COVID 19 3-20-20 UPDATE

Cat loving owner

In light of the ever-changing conditions surrounding the pandemic, our protocols have also been very fluid.
In an effort to continue to protect our clients and our employees without sacrificing the care of our patients we have decided to discontinue the “traffic” into our building.
If you have a scheduled appointment, please call our office when you arrive in the parking lot. We will ask that you remain in your car while we take your pet’s history by phone. A nurse will take your pet from your car into our building for its exam by the doctor. After the exam, the doctor will call you with any questions or concerns, the nurse will return your pet to your car and we ask that you make your payment by phone before you leave.

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Covid-19 Precautions at Felton Veterinary Hospital

Update as of 3/16/2020:

Today, along with many other counties in California, Santa Cruz County has issued a “Shelter in Place” order.  Veterinary Clinics are considered an “Essential business”. Our doors will remain open! We will continue to schedule appointments, we can refill your pet’s prescriptions and supply their prescription dog food. We will, however, be canceling our Wednesday vaccine clinics for at least the next 2 weeks as an extra safety precaution.

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The Rain Brings out the Ticks

Tick

Ticks are found in abundance in the San Lorenzo Valley. They are most prevalent in early spring and fall but are well adapted to live throughout the year. Ticks live in grassy areas or in brush and dark, moist areas where they wait for a host to walk by. They then crawl onto your pet and bite, attaching for up to several days while they feed.

Following bouts of rain, ticks may be out and about in greater numbers. A tick can only quest up on vegetation for hosts when the humidity is high enough for them to absorb sufficient water from the air.

– Larisa Vredevoe, Ph.D., professor of biological sciences, Cal Poly San Luis Obispo

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Chigger Season is Here -What You Need to Know

chiggers on dog belly
Chiggers on a Dog

If you’ve ever taken a walk with your dog in the woods or through a field, only to have your best friend scratching up a storm for the next several days, she might have experienced a chigger attack.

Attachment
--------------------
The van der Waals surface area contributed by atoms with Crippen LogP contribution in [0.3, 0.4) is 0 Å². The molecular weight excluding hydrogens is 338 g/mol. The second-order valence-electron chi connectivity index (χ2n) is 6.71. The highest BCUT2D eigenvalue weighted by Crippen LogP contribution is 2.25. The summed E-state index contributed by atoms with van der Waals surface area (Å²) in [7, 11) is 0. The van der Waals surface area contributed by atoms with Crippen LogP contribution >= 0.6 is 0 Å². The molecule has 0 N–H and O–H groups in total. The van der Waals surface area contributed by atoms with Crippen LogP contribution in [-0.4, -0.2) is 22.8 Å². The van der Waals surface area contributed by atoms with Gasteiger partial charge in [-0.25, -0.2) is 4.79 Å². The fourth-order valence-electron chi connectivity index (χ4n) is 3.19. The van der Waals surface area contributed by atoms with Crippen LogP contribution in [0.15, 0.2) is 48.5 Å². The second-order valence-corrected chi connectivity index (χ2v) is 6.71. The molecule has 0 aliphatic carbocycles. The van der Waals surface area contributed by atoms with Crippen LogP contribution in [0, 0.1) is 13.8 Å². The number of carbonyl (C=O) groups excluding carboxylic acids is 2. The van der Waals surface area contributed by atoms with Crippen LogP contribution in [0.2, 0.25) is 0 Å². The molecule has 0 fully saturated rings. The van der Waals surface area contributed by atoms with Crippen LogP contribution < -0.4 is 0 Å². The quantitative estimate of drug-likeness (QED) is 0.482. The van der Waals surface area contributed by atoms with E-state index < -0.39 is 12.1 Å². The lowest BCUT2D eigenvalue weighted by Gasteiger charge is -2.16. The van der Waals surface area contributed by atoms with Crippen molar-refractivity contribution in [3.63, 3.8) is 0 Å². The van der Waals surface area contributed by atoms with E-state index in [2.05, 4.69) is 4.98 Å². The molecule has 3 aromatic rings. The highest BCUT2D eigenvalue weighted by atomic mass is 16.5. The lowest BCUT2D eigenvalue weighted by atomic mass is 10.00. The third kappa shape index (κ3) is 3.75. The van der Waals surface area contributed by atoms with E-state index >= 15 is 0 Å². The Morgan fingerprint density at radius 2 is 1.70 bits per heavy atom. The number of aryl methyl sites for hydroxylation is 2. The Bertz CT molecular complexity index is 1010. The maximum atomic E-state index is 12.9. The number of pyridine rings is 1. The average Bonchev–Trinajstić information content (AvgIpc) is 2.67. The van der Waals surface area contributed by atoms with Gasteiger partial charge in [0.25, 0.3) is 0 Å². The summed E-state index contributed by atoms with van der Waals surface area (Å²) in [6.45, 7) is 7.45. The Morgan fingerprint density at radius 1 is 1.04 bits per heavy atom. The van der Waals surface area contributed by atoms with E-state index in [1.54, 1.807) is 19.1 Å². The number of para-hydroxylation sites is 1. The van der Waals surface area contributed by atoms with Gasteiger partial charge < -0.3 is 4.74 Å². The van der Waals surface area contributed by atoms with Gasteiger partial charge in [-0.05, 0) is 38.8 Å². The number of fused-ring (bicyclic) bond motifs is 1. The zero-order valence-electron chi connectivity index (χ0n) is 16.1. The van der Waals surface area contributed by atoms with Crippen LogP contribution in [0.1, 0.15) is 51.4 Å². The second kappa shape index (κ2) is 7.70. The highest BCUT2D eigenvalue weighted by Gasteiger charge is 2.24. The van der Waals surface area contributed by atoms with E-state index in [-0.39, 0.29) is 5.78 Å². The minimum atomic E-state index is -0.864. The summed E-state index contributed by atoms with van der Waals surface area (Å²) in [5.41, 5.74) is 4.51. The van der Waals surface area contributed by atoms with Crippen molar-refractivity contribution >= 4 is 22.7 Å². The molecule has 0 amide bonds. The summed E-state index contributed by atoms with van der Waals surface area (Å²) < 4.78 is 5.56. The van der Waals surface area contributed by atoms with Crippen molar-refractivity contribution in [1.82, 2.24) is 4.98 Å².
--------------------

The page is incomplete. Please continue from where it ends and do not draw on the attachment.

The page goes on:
In cats, chiggers are most commonly found around the ears and between the toes, but can be found almost anywhere on the body. Because of intense itching caused by these mites , your cat may chew or scratch itself, causing self-inflicted wounds. The resulting skin lesions vary from crusted spots to areas of hair loss to raw moist bleeding areas.

These tiny orange – red mites (also known as Harvest mites) reside in grass and underbrush during September through January in the Santa Cruz Mountains. They are so small that you might not even notice them on your dog or cat but, once they become a source of itchy discomfort, they’re difficult to ignore.

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5 Factors That Put Your Dog at Risk for Summer Heatstroke

Lab swimming in a pool

Many dogs love summer as much as we do, but high temperatures can present a problem for our canine friends.

We talked with Dr. Debbie Mandell, staff veterinarian and adjunct associate professor at the University of Pennsylvania’s Matthew J. Ryan Veterinary Hospital, about what factors can increase your dog’s risk of heat-related injuries and even death. Heatstroke is one of the many problems that veterinarians at Ryan see in the 13,000 emergency cases that come through their doors each year. Here are five factors that Dr. Mandell says can put your dog at risk for heat stress.